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We collect hair samples of mammal species to obtain information on their assimilated diets through stable isotope analysis. Hairs maintain an isotopic record reflecting the average diet in the whole period of the hair growth. Additionally, we also collect samples of bear hairs to obtain information on bear population size through genetic analysis. The analysis of DNA extracted from hair follicles yields information about the bear that left the sample (individual identity, gender, and potentially, kin relationship to other bears). The combination of isotope and genetic data may yield information on the assimilated diet of individual bears.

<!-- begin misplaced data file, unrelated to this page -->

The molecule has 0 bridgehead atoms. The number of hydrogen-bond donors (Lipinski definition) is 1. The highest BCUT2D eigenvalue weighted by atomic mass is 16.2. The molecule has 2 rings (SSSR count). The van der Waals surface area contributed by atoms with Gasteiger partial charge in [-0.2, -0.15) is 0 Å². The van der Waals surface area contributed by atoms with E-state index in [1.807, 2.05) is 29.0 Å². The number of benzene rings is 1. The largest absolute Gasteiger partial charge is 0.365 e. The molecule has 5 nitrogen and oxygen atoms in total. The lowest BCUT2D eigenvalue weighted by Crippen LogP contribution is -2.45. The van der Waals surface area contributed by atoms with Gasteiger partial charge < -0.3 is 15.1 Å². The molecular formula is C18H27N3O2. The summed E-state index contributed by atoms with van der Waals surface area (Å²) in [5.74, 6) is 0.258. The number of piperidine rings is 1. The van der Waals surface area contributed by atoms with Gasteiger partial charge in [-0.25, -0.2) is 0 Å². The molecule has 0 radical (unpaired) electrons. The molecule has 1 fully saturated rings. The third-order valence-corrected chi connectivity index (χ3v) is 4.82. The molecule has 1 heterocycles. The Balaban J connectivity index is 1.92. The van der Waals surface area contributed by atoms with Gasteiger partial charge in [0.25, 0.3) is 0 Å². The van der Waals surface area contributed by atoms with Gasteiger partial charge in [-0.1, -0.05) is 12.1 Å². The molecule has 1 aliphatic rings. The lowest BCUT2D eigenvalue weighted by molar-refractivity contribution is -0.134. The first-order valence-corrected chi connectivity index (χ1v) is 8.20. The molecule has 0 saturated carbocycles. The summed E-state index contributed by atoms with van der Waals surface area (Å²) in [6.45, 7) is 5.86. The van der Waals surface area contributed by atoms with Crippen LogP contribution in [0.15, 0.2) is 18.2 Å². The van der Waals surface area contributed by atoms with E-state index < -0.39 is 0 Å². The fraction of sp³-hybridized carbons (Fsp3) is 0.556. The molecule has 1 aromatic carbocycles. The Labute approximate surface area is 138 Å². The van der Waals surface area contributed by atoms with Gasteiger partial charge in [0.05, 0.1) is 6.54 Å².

We collect hair samples in the field (e.g. left in forest fences, from dead animals) and from hunters. In the case of bears, we obtain the hair samples by hair trapping, a non-invasive method. Hair traps are placed at sites frequented by bears and uniformly distributed throughout the study area, in a grid of 10 x 10 km, typically close to ungulate feeding sites. Each hair trapping site consists of several types of barbed wire hair snags. One of them is the so-called “corral”, which consists of 25-30 m of a single strand of barbed wire stretched around trees at a height of 50 cm, with a non-consumable liquid scent lure placed on a pile of debris in the centre. Bears deposit hair on the barbs as they cross under or over the wire to investigate the scent. Another type of hair trap is simply a strand of barbed wire stretched across an animal trail at a height allowing the bears to leave the hair when passing. The last type of hair trap is a rub tree, which exploits the natural rubbing behaviour of bears. We attach short strips of barbed wire to both naturally-occurring bear rubs and trees with a special scent attractant. The samples need to be collected from the barbs ca. every 14 days.









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